Because cutaneous leishmaniasis is considered a neglected tropical disease, Kreishman-Dietrick says U.S. regulators have put consideration of the highly-effective cream on a fast track for approval.

An article on the topical treatment for cutaneous leishmaniasis by researchers at the U.S. Army Medical Research Institute, the Tunisian Ministry of Health and investigators at the Instituts Pasteur in Tunis and in Paris is published in The New England Journal of Medicine.

You May Like

India PM Modi's Party Distances Itself From Religious Conversions

BJP under fire for being slow to rein in hardline affiliate groups allegedly trying to promote Hindu-dominant agenda by luring Muslims and Christians to convert More

Anti-Whaling Group Found in Contempt of Court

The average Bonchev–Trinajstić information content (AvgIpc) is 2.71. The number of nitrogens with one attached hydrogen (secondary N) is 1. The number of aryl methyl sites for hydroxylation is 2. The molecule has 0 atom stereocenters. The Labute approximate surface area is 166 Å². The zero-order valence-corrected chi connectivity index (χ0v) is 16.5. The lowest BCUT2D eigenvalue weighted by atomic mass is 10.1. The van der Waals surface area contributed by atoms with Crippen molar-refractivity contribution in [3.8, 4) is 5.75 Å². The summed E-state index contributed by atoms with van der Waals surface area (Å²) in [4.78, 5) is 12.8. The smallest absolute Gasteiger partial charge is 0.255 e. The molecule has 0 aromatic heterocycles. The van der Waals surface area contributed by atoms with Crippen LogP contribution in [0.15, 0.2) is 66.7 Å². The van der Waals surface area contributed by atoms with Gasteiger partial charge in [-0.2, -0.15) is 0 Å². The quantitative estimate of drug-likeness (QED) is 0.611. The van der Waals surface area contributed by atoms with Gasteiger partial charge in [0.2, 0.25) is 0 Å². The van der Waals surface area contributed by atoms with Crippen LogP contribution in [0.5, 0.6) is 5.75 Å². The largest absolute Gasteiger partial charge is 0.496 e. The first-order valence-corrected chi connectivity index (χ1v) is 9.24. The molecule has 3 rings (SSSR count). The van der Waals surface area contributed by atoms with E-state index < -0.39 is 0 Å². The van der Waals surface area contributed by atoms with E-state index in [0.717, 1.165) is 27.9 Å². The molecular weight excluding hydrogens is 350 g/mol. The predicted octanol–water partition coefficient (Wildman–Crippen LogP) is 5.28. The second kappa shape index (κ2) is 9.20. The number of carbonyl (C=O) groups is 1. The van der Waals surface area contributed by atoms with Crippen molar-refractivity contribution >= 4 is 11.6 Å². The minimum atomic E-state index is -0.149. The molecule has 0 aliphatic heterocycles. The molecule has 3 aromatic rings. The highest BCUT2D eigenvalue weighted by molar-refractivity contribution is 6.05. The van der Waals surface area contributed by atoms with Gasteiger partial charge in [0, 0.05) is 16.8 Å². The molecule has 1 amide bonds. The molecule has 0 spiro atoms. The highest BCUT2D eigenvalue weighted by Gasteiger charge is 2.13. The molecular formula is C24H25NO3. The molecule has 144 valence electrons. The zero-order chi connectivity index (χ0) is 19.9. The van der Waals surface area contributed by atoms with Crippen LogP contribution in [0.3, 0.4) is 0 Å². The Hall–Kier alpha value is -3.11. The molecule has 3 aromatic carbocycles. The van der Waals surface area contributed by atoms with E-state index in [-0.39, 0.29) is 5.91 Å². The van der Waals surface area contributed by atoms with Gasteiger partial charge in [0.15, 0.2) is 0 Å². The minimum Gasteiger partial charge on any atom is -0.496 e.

Radical environmentalists who threw acid and smoke bombs at Japanese whalers in the waters off Antarctica continue their campaign to disrupt Japan's annual whale hunt More

UN's Ban Urges End to Discrimination Against Ebola Workers

Ban was speaking in Guinea on the second day of a whistle-stop tour aimed at thanking healthcare workers of the countries at the heart of the epidemic More

Featured Videos

Your JavaScript is turned off or you have an old version of Adobe's Flash Player. Get the latest Flash player.
US Decision on Cuba Underscores Divisions Among Miami Cubansi
X
Sharon Behn
December 19, 2014 9:34 PM
For decades, older, more conservative Cubans have been gathering at Café Versailles on the corner of Calle Ocho to eat Cuban food and talk politics. After hearing of President Barack Obama’s decision, a number of them gathered in front of the café with posters to protest. VOA's Sharon Behn reports on the situation.